Give me back the Berlin Wall
Give me Stalin and St. Paul
I’ve seen the future, brother:
It is murder — Leonard Cohen
That has long been one of my favorite quotations, and I’m convinced that it becomes truer by the day. We have all seen the future, because the horizon of the future is closer than ever before — in fact, I am unaware of an individual or institution that seems able to project any kind of future further than about two years at the very most.
This works in two ways. First, any planning for something that will prove beneficial beyond the future horizon is so radically impossible as to be basically unthought. On the other hand, any potential (negative) outcome that could obtain at some distant point of the future must be dealt with immediately. This latter dynamic is clearest in government, where the budget deficit must be dealt with now lest bond traders start pushing up interest rates at some indefinite future point or where Social Security must be fixed now because there are projections under which it might run a deficit forty years into the future.
The first dynamic, however, is everywhere, and the primary culprit seems to be the corporate world, where investors seem incapable of looking past a quarterly time horizon and companies do their bidding — laying off workers now to boost net income and keep the share price up rather than riding out the economic storm and preserving “human capital” for the next upturn, for example. Yet the attitude has pervaded every aspect of society, so that momentary shortfalls are always a sign that permanent and radical changes — the omnipresent “cuts” — are necessary without delay.
This horizon of the future is the ultimate horizon of reality, and as in Freud, this reality principle is all about limits. “We can’t afford that,” “we don’t have room in the budget for that unfortunately,” etc., etc. — such context-free proclamations are routinely accepted as the final word, almost as a declaration of God himself. And strangely, the budget never expands, it only becomes tighter and tighter, constraining our options further, until life becomes an exercise in what to “cut.”
We live at the beck and call of numbers, of percentages — we “cut” to the appropriate level first and ask questions later. We must “cut” discretionary spending by 10%! We must “cut” health care costs or we’ll go bankrupt! We must “cut” — and here’s the kicker — taxes!
The two of course do go together in the straightforward budgetary sense, but I think there’s a deeper conceptual link. We passively accept “cuts” in everything else because of the “cut” represented by the tax “cut” — the “cut” that would “cut us loose” from shared responsibility, from anything that would challenge the ever-more-dominant attitude of “I got mine, and you can go fuck yourself.” Are you being foreclosed on? Fuck you, you fucking bum — I pay my bills. Are you out of work? Find a job, you lazy fuck — I work hard.
The result is a society based on the premise of looting. We are all “cashing out,” taking whatever we can hold onto — because fuck you, I’ve earned it. The CEOs are the most visible offenders, rigging companies to give themselves insane bonuses worth hundreds of millions of dollars a year, but isn’t that the model for everyone? The dream of homeownership: I’ll live in my own little detached box and go to my job in my own little individual box as well, and everyone will have to leave me the fuck alone. I’ve got mine, so leave me the fuck alone — did it ever occur to you to get a fucking job like I did? Did it ever occur to you to work hard like I did? Obviously not, if you don’t have what I have — so fuck you. Don’t ask me for a hand-out, you stupid fuck.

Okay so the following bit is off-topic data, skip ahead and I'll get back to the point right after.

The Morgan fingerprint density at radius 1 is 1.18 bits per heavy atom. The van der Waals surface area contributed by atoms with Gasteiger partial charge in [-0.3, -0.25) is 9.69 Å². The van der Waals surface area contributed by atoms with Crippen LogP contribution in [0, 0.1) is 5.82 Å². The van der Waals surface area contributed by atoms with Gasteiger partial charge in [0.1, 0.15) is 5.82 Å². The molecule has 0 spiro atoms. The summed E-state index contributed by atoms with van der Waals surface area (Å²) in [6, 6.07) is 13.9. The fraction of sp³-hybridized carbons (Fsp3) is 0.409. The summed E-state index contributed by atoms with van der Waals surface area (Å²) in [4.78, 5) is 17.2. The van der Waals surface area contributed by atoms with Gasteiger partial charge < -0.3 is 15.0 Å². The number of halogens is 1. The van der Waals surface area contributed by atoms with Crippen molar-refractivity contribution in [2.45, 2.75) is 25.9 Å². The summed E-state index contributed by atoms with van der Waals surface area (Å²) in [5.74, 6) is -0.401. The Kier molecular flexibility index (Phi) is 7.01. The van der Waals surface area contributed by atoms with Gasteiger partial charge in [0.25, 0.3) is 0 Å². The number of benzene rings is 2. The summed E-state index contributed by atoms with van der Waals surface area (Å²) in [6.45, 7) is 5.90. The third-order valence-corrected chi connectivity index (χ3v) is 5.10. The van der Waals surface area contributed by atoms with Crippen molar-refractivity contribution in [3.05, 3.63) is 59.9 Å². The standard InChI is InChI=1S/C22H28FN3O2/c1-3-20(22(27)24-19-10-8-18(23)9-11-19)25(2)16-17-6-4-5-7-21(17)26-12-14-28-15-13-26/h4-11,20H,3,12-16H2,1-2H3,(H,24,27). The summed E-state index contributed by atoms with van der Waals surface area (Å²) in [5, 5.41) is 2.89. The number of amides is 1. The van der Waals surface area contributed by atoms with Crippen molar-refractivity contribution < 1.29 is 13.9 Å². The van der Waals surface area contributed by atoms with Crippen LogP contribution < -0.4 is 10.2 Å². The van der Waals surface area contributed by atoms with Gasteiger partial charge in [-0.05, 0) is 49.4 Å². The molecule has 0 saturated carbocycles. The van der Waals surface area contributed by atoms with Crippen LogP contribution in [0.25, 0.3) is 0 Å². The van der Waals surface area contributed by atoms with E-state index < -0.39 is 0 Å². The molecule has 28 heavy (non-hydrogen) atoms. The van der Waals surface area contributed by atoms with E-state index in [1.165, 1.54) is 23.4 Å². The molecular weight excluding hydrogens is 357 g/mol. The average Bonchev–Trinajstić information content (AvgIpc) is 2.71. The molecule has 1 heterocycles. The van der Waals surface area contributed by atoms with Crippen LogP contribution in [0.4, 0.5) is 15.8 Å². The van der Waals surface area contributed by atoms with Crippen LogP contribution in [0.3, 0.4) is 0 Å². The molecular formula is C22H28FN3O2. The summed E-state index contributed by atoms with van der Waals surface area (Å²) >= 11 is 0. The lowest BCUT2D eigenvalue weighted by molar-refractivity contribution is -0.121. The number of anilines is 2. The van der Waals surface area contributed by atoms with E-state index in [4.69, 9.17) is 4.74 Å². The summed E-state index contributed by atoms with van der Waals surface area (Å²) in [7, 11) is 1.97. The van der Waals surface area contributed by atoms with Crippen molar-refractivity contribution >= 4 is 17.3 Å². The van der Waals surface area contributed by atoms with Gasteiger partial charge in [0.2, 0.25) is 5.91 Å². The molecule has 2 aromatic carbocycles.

The society of looting, the society of go fuck yourself — we live in the society of trying to pretend that we don’t have a society. But we do and we have to — in order to do anything meaningful or worthwhile, we have to join together in pursuit of a common goal. If we all do nothing but try to claim our share, we’ll build nothing and destroy everything. This is not a moral ideal but an objective fact. By building a society on the principle of go fuck yourself, we literally are fucking ourselves, every day, up the ass — no mean feat! It required advanced technology and thousands of years of cultural development to get us to the point where we can fuck ourselves so thoroughly, and man, are we ever fucking going at it.
29 thoughts on “The Future, or The Society of Looting”
Adam, would you agree with the following?
In late capitalism, at which point monetary value has been the highest, most privileged value and standard by which we measure all other things, we now see ourselves as something to be quantified, something of instrumental use? I agree, unfortunately, that we live at the beck and call of numbers and percentages. Perhaps we ourselves have become mere statistics. It seems to me that many of our contemporary systemic problems have emerged out of a failed anthropology. Furthermore, the notion that our future horizon is closer than ever today is interesting. Perhaps simulacra has become our reality. We’ve replaced our future horizon (Freud: the limit of the death drive; Heidegger: being-toward-death, etc.), with something constructed (“this, here, now;” false nees; these numbers, this cut, this expenditure) out of the system by which we are fucking ourselves. In other words, we have chosen to fuck ourselves to the point that people assume this is actually a good way to be human. I’m not suggesting a return to a prior epoch or something along those lines. I’d suggest that we find ways to de-territorialize our present condition and create new spaces from which we can extend our horizon more than, say, two years.
I agree that a failed anthropology is at work here, and that’s part of the reason that so much of my scholarly writing has been focused on pushing against individualism and highlighting the irreducibly social element in human existence — even the apparently jokey Awkwardness is geared toward this question.